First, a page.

Dear Lord, give me a deeper appetite for all that is within this book. Indeed, this is exactly what you’ve been doing for years—since 2009. But I want and need more. I need more of you! You want me to be happy with the happiness that’s found only in you. I want that as well!

As C.S. Lewis said:

God gives us what He has, not what He has not: He gives us the happiness that there is, not the happiness that there is not. To be God—to be like God and to share His goodness in creaturely response—to be miserable—these are the only three alternatives. If we will not learn to eat the only food that the universe grows—the only food that any possible universe ever can grow—then we must starve eternally.[†]

C.S. Lewis, The Problem of Pain (New York: HarperOne, 1996), 47.

Sermon 10-21-18: “Whoever Would Be Great Among You”

November 1, 2018

I preached this sermon on October 21, 2018, at Cannon United Methodist Church in Snellville, Georgia. My first sermon in a while! (I will preach again on November 25.) The video comes directly from an iPad, so the quality isn’t as good as it will be as soon as we get some multimedia equipment replaced at our church. We had some recent flooding… it’s a long story. Anyway, I hope you enjoy it!

Sermon Text: Mark 10:35-45

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As we read the gospels we often like to identify the “good guys” and the “bad guys,” the heroes and the villains. And we identify with the good guys. And in the gospels that’s usually Jesus, right? We are like Jesus, and we are not like those bad old Pharisees. Or we’re like the Good Samaritan, and we are not like the bad old priest or Levite. Or we’re like the sheep, and we’re not like the bad old goats. And when we read today’s scripture, chances are we say to ourselves, “We are not like those obstinate, slow-witted, egocentric disciples—especially James and John! We are not like James and John!”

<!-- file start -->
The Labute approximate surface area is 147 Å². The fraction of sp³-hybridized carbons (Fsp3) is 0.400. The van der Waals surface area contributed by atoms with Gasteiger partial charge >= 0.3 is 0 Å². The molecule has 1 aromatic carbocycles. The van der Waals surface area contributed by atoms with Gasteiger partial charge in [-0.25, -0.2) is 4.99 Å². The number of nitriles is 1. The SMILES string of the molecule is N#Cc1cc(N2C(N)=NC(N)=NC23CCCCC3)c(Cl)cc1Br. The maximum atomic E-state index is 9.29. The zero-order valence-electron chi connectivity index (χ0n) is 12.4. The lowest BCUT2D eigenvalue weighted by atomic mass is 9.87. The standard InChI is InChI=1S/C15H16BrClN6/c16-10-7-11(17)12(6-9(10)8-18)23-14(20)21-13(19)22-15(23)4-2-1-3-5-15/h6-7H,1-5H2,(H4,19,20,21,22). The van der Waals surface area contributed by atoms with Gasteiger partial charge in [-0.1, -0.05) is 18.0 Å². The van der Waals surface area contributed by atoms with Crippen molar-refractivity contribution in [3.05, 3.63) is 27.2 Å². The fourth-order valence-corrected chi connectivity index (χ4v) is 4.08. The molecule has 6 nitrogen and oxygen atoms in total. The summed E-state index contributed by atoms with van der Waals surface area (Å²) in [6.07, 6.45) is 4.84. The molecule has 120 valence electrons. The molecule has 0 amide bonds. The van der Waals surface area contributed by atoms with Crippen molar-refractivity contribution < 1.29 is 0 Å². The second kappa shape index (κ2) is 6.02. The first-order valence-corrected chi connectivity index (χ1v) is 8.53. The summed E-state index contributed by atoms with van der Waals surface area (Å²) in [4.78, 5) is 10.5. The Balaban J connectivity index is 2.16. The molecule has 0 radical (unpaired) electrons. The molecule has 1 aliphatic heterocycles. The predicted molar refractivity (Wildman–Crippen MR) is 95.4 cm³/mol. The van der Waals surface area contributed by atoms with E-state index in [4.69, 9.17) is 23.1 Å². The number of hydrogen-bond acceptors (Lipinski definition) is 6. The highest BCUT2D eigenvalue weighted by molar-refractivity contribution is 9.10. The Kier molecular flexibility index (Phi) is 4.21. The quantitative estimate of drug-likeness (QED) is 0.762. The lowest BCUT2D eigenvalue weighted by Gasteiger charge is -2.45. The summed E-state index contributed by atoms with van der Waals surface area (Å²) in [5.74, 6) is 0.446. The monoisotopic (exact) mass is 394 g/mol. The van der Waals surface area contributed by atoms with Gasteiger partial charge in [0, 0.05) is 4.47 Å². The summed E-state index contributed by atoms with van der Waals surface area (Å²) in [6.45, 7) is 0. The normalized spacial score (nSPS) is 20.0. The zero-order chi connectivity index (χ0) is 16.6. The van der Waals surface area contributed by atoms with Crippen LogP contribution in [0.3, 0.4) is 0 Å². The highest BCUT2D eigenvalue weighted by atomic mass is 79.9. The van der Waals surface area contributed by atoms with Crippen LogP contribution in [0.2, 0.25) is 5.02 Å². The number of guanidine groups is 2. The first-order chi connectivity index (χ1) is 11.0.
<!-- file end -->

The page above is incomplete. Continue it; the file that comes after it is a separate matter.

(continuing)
And I agree. We are not like James and John.

Consider one of the most difficult teachings in the New Testament, which comes from the lips of Jesus himself: “If anyone comes to me and does not hate his own father and mother and wife and children and brothers and sisters, yes, and even his own life, he cannot be my disciple.” Luke 14:26.

Jesus is using hyperbole—that is, he’s exaggerating on purpose to make an important point. But the point is clear: that his disciples’ love for and have allegiance to Jesus is so great that all other loves and allegiances look like hatred in comparison. If you’re forced to choose between your love for and allegiance to Jesus and your love for and allegiance to everyone and everything else in the world—including the people who mean the most to you—the choice is clear: we disciples choose Jesus every time!

And we may read these words and think, “It’s so difficult. I’m not sure if push came to shove, I could make that choice” But guess what? Back in Mark chapter 1, that’s exactly what James and John do! They are literally mending their fishing nets on their father’s boat, working as part of their father’s business. And when Jesus calls them to follow him, they literally leave their father behind. Could I do that? Thank God I’m saved by grace because what Jesus is asking is so hard! Read the rest of this entry »

“Change my desires so that I desire you alone”

October 15, 2018

For the past six months or so—thanks to my daughter’s influence and example—I have been journaling in my Bible. (They make Bibles for exactly this purpose, and this is the one that I use.) For me, who likes to write, this experience has been deeply fruitful. I’m currently journaling my way through the Proverbs. What follows is my reflection on Proverbs 15:15-17, mostly in the form of a prayer. (I am literally transcribing from my handwritten notes.)

See Psalm 37:4; Matthew 6:33. From Solomon’s perspective, there is a kind of cheerfulness of heart that is immune to external circumstances. These verses make a point very similar to Jesus and the rest of God’s Word: We find genuine happiness in God alone. I’ve experienced enough of this happiness to know it’s true. But I need more!

Lord, can I dare to ask you to give me more? I confess that too often my heart is NOT cheerful (v. 15). I confess that too often I find my treasure in so many other people, places, and things. I need you to melt my heart! Change my desires so that I desire you alone—and the things that belong to you. I’m not even asking you to “work with me,” synergistically, the way we Wesleyan-Arminians so often want you to work. I’m not asking that you would COOPERATE with my free will. I’m asking you—I’m pleading with you!—TAKE CONTROL! Give me grace that obliterates my stubborn, sinful heart. Override my free will. I won’t mind, I promise! Only give me a joy that finds complete satisfaction in you! O God, I want that so badly!

Teach me, God, that “a little with fear of the Lord” is greater than the greatest treasure. If you have to afflict me (I say this with fear and trembling) with a  “thorn in the flesh” (2 Corinthians 12:7), as you did with my brother Paul, please do so. Give me this severe mercy if that’s what I require to find my treasure in you!